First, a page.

Inaugural Lake Charles Film Festival a success

Dressed in a black cowboy hat, red shirt, black vest and black cowboy boots, film and television actor Burton Gilliam talked about his life in entertainment during the first Lake Charles Film Festival.

The event, held at the Central School Arts and Humanities Center on Saturday, featured 25 independent movies made in the United States, Canada, Spain, Argentina and Iran.

Gilliam, the festival’s guest of honor, led an acting panel. Wearing the outfit from his character Lyle in the 1974 Western movie spoof “Blazing Saddles,” Gilliam talked about his shared perspectives on what aspiring actors should consider if they want a career in the movie business.

He explained how a character can also make a person a living, even after the a movie’s cycle has ended. Gilliam said director Mel Brooks encouraged him to use the Lyle character.

“So I refined the character over the years, and now I do speaking and workshops,” he said. “This has been the most wonderful thing.”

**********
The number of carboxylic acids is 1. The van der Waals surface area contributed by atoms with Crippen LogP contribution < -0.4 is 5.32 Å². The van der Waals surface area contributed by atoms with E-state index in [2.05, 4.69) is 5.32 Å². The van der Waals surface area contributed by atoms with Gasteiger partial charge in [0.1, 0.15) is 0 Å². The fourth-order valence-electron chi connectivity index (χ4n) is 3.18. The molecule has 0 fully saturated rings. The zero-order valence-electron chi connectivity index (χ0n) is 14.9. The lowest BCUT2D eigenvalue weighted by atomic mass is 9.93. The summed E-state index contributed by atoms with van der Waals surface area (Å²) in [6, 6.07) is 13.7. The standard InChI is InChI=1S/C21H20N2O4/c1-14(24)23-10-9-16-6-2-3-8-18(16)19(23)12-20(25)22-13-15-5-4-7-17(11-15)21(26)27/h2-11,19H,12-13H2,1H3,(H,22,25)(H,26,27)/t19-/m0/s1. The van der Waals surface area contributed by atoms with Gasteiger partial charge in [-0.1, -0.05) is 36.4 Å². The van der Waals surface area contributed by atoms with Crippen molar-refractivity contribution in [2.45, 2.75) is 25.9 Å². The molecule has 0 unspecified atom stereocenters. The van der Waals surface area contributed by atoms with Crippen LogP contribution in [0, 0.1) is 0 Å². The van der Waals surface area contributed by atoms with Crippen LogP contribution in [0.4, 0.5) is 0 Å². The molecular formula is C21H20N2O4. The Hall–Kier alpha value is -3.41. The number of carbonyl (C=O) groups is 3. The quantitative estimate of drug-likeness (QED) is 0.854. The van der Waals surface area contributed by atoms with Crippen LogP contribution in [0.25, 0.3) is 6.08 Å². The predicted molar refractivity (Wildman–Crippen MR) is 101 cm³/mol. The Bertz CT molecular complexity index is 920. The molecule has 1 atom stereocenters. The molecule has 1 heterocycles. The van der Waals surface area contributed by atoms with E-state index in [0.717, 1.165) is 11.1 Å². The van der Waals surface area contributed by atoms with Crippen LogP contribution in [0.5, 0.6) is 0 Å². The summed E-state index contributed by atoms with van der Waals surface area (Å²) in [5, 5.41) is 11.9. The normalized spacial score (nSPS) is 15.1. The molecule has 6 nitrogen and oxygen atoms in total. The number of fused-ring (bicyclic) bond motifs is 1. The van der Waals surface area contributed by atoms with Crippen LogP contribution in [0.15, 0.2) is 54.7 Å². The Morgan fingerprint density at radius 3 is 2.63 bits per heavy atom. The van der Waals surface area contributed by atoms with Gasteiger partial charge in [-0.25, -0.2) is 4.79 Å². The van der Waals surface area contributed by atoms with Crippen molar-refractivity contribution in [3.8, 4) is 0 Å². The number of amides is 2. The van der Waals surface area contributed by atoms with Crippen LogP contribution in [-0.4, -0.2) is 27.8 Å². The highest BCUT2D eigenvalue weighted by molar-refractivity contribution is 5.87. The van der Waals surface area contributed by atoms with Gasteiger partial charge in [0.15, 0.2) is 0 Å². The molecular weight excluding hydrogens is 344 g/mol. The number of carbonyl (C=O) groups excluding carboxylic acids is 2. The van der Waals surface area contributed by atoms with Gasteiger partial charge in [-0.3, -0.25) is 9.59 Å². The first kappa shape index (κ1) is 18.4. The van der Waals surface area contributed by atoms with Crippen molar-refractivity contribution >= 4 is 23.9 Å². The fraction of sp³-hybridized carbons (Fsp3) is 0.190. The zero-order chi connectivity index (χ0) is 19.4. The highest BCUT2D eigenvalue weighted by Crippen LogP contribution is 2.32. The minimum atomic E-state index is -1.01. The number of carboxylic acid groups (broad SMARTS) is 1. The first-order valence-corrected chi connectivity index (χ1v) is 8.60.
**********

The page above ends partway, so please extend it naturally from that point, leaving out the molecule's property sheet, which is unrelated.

During more than 30 years of work, Gilliam has been in movies like “Honeymoon in Vegas,” “Fletch” and “Back To the Future III” and has made appearances in television shows like “Walker, Texas Ranger,” “The A-Team,” “Knight Rider,” “The Dukes of Hazzard,” “Alice,” “The Waltons,” “Charlie’s Angels” and “Soap.”

Gilliam said he is not able to act unless he learns his lines. “After that, I’m deadly,” he said as the audience laughed.

Even after acting in such high-profile productions, Gilliam said his interest is in doing small movies. “For me, this has always been fun,” he said.

Troy Turner, a spokesman for the festival, said the event was a success because it gave local writers, directors and filmmakers a chance to learn from experts.

“We are trying to get everybody interested in the business together. This is about bringing them together and teaching how to make movies,” he said.

Along with Gilliam’s acting workshop was an event that focused on people who want to make low-budget films and the actual tools of the trade of “shooting” films.

Film viewings included shorts and features.

“We had a much greater turnout that expected,” Turner said.

Gilliam was awarded the “Scallywag” award, the official trophy of the festival.